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This week’s readings are apparently an extension of those of last week. When Barthes mentioned that “Myth is a pure ideographic system” (Barthes,126), I can’t help but think of my name in Chinese ideographic characters. He uses ideographic system as an equation to myth, and I want to reversely describe the “mystery” of Chinese ideograph. When you see the name “Wanyu”, you see nothing but a hard-to-pronounce word, while in fact it runs like “莞雨” in pictography. Modern Chinese characters have transformed into a distortion of the original implications of early pictographic languages, take my name for example, “莞”(wan) and“雨”(yu) are not linked but two different characters: in my name,“莞”(wan) means a slight smile, “雨”(yu) means rain. From the shape of these two characters, “雨”(yu) still possess the original symbol of rain with four spots/drops under a roof; while“莞”(wan) carries the meaning of smile yet originally means a particular grass, which is a signifier that has multiple signified. This well fits in Barthes’ claim: “The relation which unites the concept of the myth to its meaning is essentially a relation of deformation.” (Barthes,121)
How do we identify cultural semiotics then? Since Western and Eastern people’s language systems are quite different from each other, do they actually have different cultural semiotics? I hardly think so, since language is not culture. “We understand culture as the nonhereditary memory of the community, a memory expressing itself in a system of constraints and prescriptions.” (Lotman, 213) Let me illustrate a poem that resonances people across borders:
I climbed the door and opened the stairs
Said my pajamas and pull on my prayers
Then turned off the bed and crawled into the light
All because you kissed me goodnight
This anonymous poem upsets the intrinsic rule of linguistic, or to say syntax, but still touches upon your emotion. No matter in English or in Chinese, the poem possesses awry syntax but impressive meaning, the character’s ecstasy is hidden in the jumbled sentences that structure such a beautiful piece. The memory of natural human emotion, love is inside us regardless of cultural backgrounds, relative constraints and prescriptions. Although culture may “appear as a system of signs” at first, the continuous memory of some cultures may turn out the same. This nonhereditary memory is always beyond nation, race and language; it works as a whole.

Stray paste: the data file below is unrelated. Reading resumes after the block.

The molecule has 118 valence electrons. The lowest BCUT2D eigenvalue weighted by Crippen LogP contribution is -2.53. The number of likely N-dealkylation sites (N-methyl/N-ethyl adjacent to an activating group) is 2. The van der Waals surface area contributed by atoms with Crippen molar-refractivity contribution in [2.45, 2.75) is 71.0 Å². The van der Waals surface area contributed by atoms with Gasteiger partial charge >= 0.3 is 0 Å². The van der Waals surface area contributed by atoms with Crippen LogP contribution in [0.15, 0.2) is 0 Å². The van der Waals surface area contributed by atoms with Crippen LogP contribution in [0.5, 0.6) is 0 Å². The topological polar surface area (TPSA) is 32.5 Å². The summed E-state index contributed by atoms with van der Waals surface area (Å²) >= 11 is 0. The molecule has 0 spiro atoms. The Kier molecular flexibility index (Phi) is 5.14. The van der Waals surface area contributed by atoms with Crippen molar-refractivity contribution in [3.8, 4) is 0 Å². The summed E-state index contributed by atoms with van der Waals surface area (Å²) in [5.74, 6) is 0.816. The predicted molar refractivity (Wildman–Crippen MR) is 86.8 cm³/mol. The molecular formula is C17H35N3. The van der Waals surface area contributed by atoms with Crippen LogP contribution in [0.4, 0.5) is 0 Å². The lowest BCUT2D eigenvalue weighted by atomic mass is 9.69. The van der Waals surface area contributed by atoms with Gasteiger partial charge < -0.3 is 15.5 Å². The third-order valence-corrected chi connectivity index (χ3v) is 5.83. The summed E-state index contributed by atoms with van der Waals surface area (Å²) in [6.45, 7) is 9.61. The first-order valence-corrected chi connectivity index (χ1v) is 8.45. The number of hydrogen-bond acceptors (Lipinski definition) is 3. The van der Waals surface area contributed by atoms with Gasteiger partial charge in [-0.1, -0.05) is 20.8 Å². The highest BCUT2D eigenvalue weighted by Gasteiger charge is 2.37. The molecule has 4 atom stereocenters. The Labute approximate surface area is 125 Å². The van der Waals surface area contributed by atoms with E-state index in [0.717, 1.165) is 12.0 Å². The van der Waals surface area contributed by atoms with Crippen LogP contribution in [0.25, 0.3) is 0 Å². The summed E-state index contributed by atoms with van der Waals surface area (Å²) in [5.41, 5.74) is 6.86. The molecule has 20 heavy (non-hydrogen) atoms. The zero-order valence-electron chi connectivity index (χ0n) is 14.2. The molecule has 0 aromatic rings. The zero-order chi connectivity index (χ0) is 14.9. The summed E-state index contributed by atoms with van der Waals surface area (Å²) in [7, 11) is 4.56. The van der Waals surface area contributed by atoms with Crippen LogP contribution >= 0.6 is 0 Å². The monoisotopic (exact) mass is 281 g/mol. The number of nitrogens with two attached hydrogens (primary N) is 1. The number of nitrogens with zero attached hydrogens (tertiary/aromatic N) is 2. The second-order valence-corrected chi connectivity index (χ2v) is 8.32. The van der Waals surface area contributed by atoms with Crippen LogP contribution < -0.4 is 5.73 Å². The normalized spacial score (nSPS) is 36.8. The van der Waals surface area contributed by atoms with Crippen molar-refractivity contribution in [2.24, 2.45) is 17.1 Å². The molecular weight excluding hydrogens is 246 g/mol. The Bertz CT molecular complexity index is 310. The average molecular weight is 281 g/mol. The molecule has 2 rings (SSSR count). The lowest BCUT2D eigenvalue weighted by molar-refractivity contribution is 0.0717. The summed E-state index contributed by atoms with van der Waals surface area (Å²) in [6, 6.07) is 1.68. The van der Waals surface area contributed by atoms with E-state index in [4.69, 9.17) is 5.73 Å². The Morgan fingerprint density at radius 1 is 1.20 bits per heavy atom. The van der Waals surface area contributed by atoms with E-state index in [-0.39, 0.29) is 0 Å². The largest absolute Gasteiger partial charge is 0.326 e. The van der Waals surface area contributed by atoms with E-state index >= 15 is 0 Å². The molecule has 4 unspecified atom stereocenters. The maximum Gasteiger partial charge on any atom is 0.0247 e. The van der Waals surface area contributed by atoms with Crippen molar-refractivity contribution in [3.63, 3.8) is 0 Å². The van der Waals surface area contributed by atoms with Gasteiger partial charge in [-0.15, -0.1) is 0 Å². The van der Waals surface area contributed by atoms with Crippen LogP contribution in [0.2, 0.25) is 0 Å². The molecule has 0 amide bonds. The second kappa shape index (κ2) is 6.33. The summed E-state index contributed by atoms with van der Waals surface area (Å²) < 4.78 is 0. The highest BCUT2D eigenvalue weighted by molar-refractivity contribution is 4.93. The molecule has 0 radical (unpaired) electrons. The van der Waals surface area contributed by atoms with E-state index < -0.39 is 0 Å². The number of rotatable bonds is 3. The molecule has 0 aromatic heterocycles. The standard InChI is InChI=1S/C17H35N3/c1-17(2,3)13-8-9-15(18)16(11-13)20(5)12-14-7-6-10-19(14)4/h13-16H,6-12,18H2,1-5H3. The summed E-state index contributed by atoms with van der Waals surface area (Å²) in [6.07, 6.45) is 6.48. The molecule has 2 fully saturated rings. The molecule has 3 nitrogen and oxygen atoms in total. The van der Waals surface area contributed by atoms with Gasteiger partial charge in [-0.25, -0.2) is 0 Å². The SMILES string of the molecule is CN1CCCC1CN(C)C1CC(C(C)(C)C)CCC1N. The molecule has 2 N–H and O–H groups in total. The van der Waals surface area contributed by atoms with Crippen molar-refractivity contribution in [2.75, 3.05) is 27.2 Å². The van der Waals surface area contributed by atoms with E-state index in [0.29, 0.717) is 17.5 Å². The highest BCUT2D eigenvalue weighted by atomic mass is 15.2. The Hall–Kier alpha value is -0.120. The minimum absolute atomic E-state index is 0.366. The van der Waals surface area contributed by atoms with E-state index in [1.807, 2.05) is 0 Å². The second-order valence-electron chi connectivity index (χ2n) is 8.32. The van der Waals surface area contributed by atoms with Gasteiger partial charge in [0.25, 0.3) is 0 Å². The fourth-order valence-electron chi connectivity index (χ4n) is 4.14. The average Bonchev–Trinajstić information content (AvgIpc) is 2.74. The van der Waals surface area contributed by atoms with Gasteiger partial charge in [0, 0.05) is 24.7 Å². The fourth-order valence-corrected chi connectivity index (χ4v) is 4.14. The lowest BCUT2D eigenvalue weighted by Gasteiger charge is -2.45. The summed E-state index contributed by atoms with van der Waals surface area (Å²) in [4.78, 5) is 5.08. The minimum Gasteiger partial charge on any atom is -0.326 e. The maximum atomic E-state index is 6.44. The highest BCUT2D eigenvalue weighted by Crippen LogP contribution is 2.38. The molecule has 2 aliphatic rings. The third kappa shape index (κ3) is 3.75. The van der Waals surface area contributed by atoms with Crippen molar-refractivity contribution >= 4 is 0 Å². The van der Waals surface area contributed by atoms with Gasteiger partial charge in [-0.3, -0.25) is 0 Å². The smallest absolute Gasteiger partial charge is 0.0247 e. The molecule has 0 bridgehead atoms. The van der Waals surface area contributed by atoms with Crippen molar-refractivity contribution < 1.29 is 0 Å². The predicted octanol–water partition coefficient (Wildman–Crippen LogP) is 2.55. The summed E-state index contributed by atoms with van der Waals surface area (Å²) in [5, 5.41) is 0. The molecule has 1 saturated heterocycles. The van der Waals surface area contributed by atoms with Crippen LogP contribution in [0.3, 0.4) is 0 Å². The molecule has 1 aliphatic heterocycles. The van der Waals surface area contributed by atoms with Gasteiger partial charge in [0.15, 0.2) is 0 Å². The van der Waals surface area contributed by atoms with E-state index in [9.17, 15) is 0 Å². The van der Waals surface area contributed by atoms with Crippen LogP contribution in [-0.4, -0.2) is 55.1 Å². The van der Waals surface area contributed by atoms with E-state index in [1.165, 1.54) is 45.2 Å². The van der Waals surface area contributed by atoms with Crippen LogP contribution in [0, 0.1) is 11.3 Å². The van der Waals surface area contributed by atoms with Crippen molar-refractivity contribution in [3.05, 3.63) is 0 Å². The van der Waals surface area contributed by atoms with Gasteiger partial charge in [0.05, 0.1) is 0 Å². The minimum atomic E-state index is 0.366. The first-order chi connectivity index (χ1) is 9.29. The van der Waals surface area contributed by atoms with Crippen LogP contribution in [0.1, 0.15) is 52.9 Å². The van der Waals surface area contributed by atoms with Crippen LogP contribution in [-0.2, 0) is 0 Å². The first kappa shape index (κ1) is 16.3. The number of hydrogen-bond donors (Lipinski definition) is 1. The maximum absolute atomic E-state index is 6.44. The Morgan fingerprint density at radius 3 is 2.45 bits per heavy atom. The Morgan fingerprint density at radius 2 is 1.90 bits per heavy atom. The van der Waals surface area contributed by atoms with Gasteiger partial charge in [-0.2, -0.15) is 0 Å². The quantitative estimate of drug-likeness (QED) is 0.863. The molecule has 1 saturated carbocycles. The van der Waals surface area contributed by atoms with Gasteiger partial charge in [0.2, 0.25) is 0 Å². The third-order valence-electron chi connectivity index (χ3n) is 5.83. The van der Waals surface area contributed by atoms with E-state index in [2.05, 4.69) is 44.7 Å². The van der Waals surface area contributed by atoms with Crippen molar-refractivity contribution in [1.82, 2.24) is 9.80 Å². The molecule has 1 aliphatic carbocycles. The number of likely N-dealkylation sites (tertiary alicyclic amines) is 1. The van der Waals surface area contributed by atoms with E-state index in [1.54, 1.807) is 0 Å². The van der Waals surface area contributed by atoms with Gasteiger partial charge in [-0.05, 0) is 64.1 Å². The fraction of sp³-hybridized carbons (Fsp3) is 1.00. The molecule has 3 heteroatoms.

In college I took a course called Modern Poetry Studies. During the first class, the teacher (Leng Shuang) asked us to read modern poetry of Europe and America before reading any modern Chinese poems. He did not at first introduce us the famous “New Moon” school poet Xu Zhimo, but recommended T.S. Eliot and Rainer Maria Rilke. He later explained that the reason was that modern Chinese poetry in a great degree mixed the poetic image of both Western poetry and classic Chinese poetry: We might already understood the meaning of “plum blossom” as a classic image in Chinese culture, but was not enough familiar with the implication of the lonely “wind flag” in Rilke’s poem. “Although people always assumed there was a great divide, there has never been a crack between the classic Chinese literature and modern Chinese literature.” My teacher said. He illustrated this idea with a famous modern poem, In the Mirror, composed by Zhang Zao, who wrote this best-known poem in age 22.
In the mirror by Zhang Zao
As Long as there are thoughts that bring regret
plum blossoms fall:
watching her swim to the other shore, perhaps
or climbing a pine ladder,
there’s beauty in dangerous things.
Nothing beats watching her return on horseback,
cheeks warm with her shame,
head lowered, answering the Emperor.
A mirror always waits for her.
Let her sit at her usual place in the mirror
look out the window.
As long as there are thoughts that bring regret
plum blossoms fall and cover the southern mountain
When it goes to its basic typological features, the poem has a deep meaning of time going by, reminding me of Escher’s paintings which always filled up with the symbols of running time and the circle of life. A mirror can either stand for the change in space and time, or the change of the person’s emotion. To take a closer look, the words “plum blossom”, “southern mountain”, “horseback”, “mirror”, “emperor” are all classical poetic image/element in China, while the other words “swim”, “pine ladder”, “shore”, “dangerous’, are exogenous to ancient Chinese literature but more often occurred in modern western culture. There are just a few sentences building these scattered scenes, but a whole movie is built in the poem. I find the poem fascinating since its author Zhang Zao tried to use modern language to present the ancient artistic conception. This is such a great trial to recall the forgetting memory in one’s community by using current cultural semiotics.
Yuri Lotman, “On the Semiotic Mechanism of Culture”
Roland Barthes, Mythologies, “Myth Today” (excerpt from Mythologies, trans. Annette Lavers, 1984, pp. 107-45).
Irvine, “Introduction to Meaning Making, Symbolic Cognition, and Semiotics“. (Read section 5)
All because you kissed me goodbye, http://www.douban.com/note/153449801/
In the Mirror, http://www.douban.com/group/topic/10242671/